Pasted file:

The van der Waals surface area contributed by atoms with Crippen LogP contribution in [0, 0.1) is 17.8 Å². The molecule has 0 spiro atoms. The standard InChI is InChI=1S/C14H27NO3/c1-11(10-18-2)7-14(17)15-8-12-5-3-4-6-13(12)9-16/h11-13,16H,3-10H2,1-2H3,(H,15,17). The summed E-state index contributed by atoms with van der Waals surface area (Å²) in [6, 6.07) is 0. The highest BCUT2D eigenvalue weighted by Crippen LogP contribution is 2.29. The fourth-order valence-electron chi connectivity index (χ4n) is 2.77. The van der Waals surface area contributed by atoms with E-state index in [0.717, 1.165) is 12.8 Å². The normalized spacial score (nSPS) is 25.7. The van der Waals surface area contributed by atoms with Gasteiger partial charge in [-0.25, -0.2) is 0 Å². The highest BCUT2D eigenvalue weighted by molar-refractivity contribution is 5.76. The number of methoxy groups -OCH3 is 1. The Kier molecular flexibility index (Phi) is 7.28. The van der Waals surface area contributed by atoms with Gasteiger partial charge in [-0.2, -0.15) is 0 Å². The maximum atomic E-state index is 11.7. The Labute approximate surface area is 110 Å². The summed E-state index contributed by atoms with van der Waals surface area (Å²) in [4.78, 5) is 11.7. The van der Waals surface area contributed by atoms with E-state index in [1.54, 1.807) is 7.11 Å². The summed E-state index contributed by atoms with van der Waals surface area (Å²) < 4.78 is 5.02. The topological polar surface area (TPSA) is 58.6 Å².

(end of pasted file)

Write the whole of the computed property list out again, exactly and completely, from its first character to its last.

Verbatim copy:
The van der Waals surface area contributed by atoms with Crippen LogP contribution in [0, 0.1) is 17.8 Å². The molecule has 0 spiro atoms. The standard InChI is InChI=1S/C14H27NO3/c1-11(10-18-2)7-14(17)15-8-12-5-3-4-6-13(12)9-16/h11-13,16H,3-10H2,1-2H3,(H,15,17). The summed E-state index contributed by atoms with van der Waals surface area (Å²) in [6, 6.07) is 0. The highest BCUT2D eigenvalue weighted by Crippen LogP contribution is 2.29. The fourth-order valence-electron chi connectivity index (χ4n) is 2.77. The van der Waals surface area contributed by atoms with E-state index in [0.717, 1.165) is 12.8 Å². The normalized spacial score (nSPS) is 25.7. The van der Waals surface area contributed by atoms with Gasteiger partial charge in [-0.25, -0.2) is 0 Å². The highest BCUT2D eigenvalue weighted by molar-refractivity contribution is 5.76. The number of methoxy groups -OCH3 is 1. The Kier molecular flexibility index (Phi) is 7.28. The van der Waals surface area contributed by atoms with Gasteiger partial charge in [-0.2, -0.15) is 0 Å². The maximum atomic E-state index is 11.7. The Labute approximate surface area is 110 Å². The summed E-state index contributed by atoms with van der Waals surface area (Å²) in [4.78, 5) is 11.7. The van der Waals surface area contributed by atoms with E-state index in [1.54, 1.807) is 7.11 Å². The summed E-state index contributed by atoms with van der Waals surface area (Å²) < 4.78 is 5.02. The topological polar surface area (TPSA) is 58.6 Å².